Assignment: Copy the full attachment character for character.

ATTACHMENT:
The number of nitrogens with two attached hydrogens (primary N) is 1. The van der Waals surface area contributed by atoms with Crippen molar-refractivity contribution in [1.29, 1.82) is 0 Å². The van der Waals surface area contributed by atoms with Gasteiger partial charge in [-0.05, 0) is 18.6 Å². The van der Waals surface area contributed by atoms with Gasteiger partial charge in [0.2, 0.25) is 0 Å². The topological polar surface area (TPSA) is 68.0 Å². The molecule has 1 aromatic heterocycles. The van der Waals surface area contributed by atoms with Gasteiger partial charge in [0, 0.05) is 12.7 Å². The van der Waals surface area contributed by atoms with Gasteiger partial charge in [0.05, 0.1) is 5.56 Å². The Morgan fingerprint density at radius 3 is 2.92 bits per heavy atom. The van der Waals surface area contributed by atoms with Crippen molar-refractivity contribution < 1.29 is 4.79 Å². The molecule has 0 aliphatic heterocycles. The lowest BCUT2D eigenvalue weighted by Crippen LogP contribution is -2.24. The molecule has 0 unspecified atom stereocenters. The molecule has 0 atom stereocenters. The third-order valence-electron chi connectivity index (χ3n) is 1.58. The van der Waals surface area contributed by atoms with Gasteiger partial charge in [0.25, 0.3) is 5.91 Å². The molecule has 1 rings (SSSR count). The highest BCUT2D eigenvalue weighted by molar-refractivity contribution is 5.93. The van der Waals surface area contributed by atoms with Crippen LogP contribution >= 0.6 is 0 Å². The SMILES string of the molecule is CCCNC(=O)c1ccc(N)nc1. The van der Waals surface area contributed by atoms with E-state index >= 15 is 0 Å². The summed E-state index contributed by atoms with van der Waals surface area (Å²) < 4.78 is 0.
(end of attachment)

The number of nitrogens with two attached hydrogens (primary N) is 1. The van der Waals surface area contributed by atoms with Crippen molar-refractivity contribution in [1.29, 1.82) is 0 Å². The van der Waals surface area contributed by atoms with Gasteiger partial charge in [-0.05, 0) is 18.6 Å². The van der Waals surface area contributed by atoms with Gasteiger partial charge in [0.2, 0.25) is 0 Å². The topological polar surface area (TPSA) is 68.0 Å². The molecule has 1 aromatic heterocycles. The van der Waals surface area contributed by atoms with Gasteiger partial charge in [0, 0.05) is 12.7 Å². The van der Waals surface area contributed by atoms with Gasteiger partial charge in [0.05, 0.1) is 5.56 Å². The Morgan fingerprint density at radius 3 is 2.92 bits per heavy atom. The van der Waals surface area contributed by atoms with Crippen molar-refractivity contribution < 1.29 is 4.79 Å². The molecule has 0 aliphatic heterocycles. The lowest BCUT2D eigenvalue weighted by Crippen LogP contribution is -2.24. The molecule has 0 unspecified atom stereocenters. The molecule has 0 atom stereocenters. The third-order valence-electron chi connectivity index (χ3n) is 1.58. The van der Waals surface area contributed by atoms with Gasteiger partial charge in [0.25, 0.3) is 5.91 Å². The molecule has 1 rings (SSSR count). The highest BCUT2D eigenvalue weighted by molar-refractivity contribution is 5.93. The van der Waals surface area contributed by atoms with Crippen LogP contribution >= 0.6 is 0 Å². The SMILES string of the molecule is CCCNC(=O)c1ccc(N)nc1. The van der Waals surface area contributed by atoms with E-state index >= 15 is 0 Å². The summed E-state index contributed by atoms with van der Waals surface area (Å²) < 4.78 is 0.